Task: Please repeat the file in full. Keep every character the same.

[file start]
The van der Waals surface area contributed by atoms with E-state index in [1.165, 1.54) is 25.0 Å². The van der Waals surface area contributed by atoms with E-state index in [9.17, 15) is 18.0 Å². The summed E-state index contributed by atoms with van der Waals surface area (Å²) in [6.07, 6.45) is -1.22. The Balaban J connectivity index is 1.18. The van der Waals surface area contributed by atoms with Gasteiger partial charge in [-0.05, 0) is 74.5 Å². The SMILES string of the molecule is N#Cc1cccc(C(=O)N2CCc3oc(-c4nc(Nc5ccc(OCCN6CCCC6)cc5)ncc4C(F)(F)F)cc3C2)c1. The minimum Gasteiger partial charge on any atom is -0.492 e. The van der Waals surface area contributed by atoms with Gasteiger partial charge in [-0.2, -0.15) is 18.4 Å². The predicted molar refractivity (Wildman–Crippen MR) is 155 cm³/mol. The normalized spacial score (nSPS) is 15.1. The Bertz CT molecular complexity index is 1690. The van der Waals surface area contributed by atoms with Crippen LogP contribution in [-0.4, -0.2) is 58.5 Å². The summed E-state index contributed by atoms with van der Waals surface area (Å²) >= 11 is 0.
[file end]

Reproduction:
The van der Waals surface area contributed by atoms with E-state index in [1.165, 1.54) is 25.0 Å². The van der Waals surface area contributed by atoms with E-state index in [9.17, 15) is 18.0 Å². The summed E-state index contributed by atoms with van der Waals surface area (Å²) in [6.07, 6.45) is -1.22. The Balaban J connectivity index is 1.18. The van der Waals surface area contributed by atoms with Gasteiger partial charge in [-0.05, 0) is 74.5 Å². The SMILES string of the molecule is N#Cc1cccc(C(=O)N2CCc3oc(-c4nc(Nc5ccc(OCCN6CCCC6)cc5)ncc4C(F)(F)F)cc3C2)c1. The minimum Gasteiger partial charge on any atom is -0.492 e. The van der Waals surface area contributed by atoms with Gasteiger partial charge in [-0.2, -0.15) is 18.4 Å². The predicted molar refractivity (Wildman–Crippen MR) is 155 cm³/mol. The normalized spacial score (nSPS) is 15.1. The Bertz CT molecular complexity index is 1690. The van der Waals surface area contributed by atoms with Crippen LogP contribution in [-0.4, -0.2) is 58.5 Å². The summed E-state index contributed by atoms with van der Waals surface area (Å²) >= 11 is 0.